A few years ago, we were involved in an interesting discussion with a Twitter follower about prolonged periods of silence (no communication) between college coaches and recruits. This topic hits on a very important part of recruit communication. We thought it deserved a full article worth of attention. First, let’s give some context from our Twitter discussion:
KPB Tweet: If you commit, call every other school you are talking to and let them know. It’s the right thing to do & they will appreciate it a lot.
Follower Reply: It’d be nice if coaches let players know of their interest, or non-interest, as well.
That’s a fair point! Silence is confusing. And we want to go more in-depth on the conversation that ensued (without character limits!).
Explaining the Initial KPB Tweet:
Coaches invest a tremendous amount of time, money, and effort into pursuing each recruit. It’s important to let them know personally when you have decided to commit elsewhere. It’s not the news the coach wants to hear. But, being up front and honest with the coach shows a lot about your character and justifies the time they have spent pursuing you. Notifying coaches in a timely fashion also ensures that they don’t hear the news from someone else (the ultimate slap in the face) or spend unnecessary time continuing to recruit you (adding insult to injury). Lastly, things can change quickly in the college baseball recruiting process. You never want to burn a bridge or disrespect a coach. The baseball community is tight-knit and word travels fast. Don’t believe us? Read this story here.
Understanding the Follower Tweet:
Wanting to hold coaches accountable for informing recruits of their schools’ level of interest is a justified position. However, unless a coach is 100% interested or 100% not interested, rarely will they inform a recruit of where they stand voluntarily. Why? Recruiting for a college program is a fluid situation and things change quickly. One day you don’t need a shortstop and have no scholarship money left. The next someone transfers and your shortstop gets hurt.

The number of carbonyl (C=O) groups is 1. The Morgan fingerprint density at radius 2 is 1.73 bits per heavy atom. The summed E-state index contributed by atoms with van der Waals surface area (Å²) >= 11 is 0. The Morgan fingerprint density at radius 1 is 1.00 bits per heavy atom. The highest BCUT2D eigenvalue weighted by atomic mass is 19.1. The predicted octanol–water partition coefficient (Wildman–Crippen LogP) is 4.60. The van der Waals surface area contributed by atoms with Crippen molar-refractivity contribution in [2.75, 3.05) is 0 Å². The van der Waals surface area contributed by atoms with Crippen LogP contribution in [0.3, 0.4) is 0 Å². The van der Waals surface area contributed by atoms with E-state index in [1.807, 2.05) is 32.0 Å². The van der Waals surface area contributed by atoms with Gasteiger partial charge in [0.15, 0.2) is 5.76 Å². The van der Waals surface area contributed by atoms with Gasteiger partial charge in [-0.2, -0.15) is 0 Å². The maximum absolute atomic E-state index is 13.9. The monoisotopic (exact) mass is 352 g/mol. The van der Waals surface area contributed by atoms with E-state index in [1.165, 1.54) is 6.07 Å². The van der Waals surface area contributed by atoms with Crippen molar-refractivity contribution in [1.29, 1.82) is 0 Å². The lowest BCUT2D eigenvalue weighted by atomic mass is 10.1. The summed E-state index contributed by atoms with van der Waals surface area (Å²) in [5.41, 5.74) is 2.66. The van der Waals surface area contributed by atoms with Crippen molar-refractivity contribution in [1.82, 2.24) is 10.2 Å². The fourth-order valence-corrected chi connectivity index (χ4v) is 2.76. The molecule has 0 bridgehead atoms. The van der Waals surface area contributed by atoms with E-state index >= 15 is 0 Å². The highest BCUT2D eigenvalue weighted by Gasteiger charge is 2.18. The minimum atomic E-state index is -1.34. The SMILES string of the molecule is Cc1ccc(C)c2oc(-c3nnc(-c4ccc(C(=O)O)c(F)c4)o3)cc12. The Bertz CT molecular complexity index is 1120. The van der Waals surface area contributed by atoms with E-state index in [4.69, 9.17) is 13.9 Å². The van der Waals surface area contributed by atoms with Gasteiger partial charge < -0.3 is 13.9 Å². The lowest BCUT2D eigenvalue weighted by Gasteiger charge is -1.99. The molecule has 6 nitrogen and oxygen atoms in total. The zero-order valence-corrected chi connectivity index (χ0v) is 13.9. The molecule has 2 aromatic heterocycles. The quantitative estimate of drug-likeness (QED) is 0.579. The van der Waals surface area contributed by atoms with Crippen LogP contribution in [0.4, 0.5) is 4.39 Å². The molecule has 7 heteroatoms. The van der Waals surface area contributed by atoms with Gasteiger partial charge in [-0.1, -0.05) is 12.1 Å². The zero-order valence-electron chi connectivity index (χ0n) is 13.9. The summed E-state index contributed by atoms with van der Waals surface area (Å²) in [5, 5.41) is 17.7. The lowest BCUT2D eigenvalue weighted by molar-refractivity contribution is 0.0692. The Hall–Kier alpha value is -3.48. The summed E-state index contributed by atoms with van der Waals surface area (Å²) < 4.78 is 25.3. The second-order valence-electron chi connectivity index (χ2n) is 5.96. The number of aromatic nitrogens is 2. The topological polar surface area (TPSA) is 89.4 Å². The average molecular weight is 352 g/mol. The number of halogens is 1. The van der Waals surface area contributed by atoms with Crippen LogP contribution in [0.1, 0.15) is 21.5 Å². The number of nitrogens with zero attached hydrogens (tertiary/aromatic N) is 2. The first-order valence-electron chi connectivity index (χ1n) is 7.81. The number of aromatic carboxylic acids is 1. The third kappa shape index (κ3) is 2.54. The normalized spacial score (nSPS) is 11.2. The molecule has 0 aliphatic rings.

If they don’t have to, the coach will never give information that may negatively impact their chances of signing a player. They never want to shut any door if there is the slightest chance that interest may change. Silence from a coach who has previously given you attention can certainly mean a lack of interest. Most coaches who are very interested would not let this happen. But, it’s also a way coaches can buy time and continue to evaluate and watch a player develop.
So, what does it mean when all of a sudden you don’t hear from Coach X for a long period of time? We don’t know! It’s different for every situation. What we do know is, if you want to find out where you stand with a school, you need to take ownership over your recruiting process and ask.
Learning to ask important and sometimes difficult questions is absolutely critical if you want to find a college program that is a great fit. The best decision is an informed decision. So, ask questions that give you the information you need. A coach may be buying time to see how you would perform next season. Asking them ‘where do I stand in your recruiting plans?’ gives you the power to control your recruiting timeline. If your question is direct, it will force the coach to evaluate where you stand and give you an honest answer. While your question may not lead to the answer you were hoping for, it will allow you to make rational decisions based on facts.
Get comfortable asking questions that force honest and informative answers. The way coaches handle these questions and the answers they give will have you well on your way to finding a college baseball fit. This is just as much about seeking the “no” in the recruiting process as it is finding the “yes”. It might sting when a school doesn’t show interest in you, but this isn’t an indictment of your ability or character. There are lots of reasons why things don’t work out in the recruiting process. Be courteous and respectful, but don’t be shy about getting the answers you need to make your decision, even if that answer is no.
For more resources on what questions to ask throughout the recruiting process, read: 7 Difficult but Important Questions to Ask Interested Coaches, Questions To Ask Interested Coaches and Recruiters, and Asking Questions That Matter to You Part 1 and Part 2.